An analysis of photos could figure out how many people use more than one website - there is nothing wrong with doing so, but it can mean that there is little point re being active on the smaller sites. You could also give more of a run down on demographics - e.g. RSVP seems more white collar, seemed OKcupid more blue collar. Personally, I've given up on PlentyOfFish, OKcupid (although I really like its concept), and eHarmony - they just didn't have who I wanted. The price of an RSVP stamp seems to dissuade time-wasting. The fact that they are cheaper in bulk perhaps encourages people to stay with the one account rather than proliferate accounts, which hopefully encourages honesty. RSVP seems to have won the critical mass war, although I could well imagine new paradigms such as enforcing honest self representation could allow market shifts. Thanks to Jane for raising iqcatch.com - I also noticed relationships.answers.com/adult-singles-dating/intelligence-based-dating-sites-for-mensa-minds has stuff on niche sites. Given that the wikipedia page listing dating sites seems to be dominated by vested interests, it would be great if Choice could provide moderation of members' reported experiences.

Another useful thing Choice could do is survey a representative sample of the population re their experiences, and report that.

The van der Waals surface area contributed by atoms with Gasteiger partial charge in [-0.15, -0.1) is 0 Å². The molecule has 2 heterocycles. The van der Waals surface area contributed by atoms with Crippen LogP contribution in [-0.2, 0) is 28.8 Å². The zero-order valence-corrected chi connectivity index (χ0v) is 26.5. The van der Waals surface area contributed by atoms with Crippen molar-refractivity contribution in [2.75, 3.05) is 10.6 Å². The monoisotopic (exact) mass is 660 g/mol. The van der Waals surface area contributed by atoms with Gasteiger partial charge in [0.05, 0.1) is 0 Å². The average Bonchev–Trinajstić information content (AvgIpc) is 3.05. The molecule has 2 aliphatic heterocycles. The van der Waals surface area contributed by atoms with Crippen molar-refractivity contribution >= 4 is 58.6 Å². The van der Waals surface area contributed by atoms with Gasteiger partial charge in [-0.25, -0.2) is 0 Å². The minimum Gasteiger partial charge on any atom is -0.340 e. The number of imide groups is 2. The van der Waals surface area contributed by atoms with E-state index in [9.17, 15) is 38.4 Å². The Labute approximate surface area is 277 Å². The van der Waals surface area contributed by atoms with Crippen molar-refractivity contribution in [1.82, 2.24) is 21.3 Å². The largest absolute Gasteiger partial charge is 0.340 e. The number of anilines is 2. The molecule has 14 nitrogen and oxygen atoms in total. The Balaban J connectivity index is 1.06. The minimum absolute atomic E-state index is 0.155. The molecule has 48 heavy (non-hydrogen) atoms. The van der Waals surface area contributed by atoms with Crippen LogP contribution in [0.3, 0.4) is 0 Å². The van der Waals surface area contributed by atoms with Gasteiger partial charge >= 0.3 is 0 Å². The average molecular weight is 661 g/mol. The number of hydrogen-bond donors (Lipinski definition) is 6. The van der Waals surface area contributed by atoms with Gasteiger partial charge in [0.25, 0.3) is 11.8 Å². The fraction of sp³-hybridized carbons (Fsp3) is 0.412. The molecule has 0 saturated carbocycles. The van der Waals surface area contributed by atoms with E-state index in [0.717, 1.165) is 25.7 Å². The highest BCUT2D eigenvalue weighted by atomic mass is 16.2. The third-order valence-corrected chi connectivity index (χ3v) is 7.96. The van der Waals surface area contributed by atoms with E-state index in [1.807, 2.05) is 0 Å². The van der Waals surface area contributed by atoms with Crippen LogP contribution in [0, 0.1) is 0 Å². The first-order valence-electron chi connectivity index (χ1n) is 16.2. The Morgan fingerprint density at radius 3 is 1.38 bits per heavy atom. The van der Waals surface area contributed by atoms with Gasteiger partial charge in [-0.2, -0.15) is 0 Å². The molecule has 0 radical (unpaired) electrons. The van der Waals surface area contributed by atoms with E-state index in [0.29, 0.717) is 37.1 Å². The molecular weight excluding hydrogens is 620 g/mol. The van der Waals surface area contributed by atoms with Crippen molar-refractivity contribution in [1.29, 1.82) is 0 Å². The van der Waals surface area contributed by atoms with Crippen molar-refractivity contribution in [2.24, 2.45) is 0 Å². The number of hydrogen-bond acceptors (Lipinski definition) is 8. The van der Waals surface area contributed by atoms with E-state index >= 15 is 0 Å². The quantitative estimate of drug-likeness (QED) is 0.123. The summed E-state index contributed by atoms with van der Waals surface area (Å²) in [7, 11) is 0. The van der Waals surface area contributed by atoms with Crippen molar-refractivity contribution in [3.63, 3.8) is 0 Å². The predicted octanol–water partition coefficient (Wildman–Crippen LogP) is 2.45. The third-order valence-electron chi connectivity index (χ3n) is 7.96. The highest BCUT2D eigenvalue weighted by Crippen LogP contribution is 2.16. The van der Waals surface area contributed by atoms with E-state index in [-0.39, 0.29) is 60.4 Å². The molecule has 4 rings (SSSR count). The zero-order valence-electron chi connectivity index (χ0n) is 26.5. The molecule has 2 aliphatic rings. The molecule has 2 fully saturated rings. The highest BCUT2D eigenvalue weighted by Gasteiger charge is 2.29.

Personally, I have found internet dating to be great - you get to think about compatibility before physical sexual attraction shuts down one's brain, so it has many of the advantages of the arranged marriages that have so long been the norm in most of the world. It might even lower the divorce rate. Reproduction is up there on Maslow's only shortly after oxygen, so it would be great if Choice could help us all do it more intelligently.

 

 
 

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Sarah's opinion:

  • Member since: 18 Feb 12
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6 MONTHS AGO | To be honest, I was expecting a little more from Choice than just a rundown of the prices and a few opinions or case studies. How about some thoughtful criticism?

 

 
 

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ileneni's opinion:

  • Member since: 28 Feb 14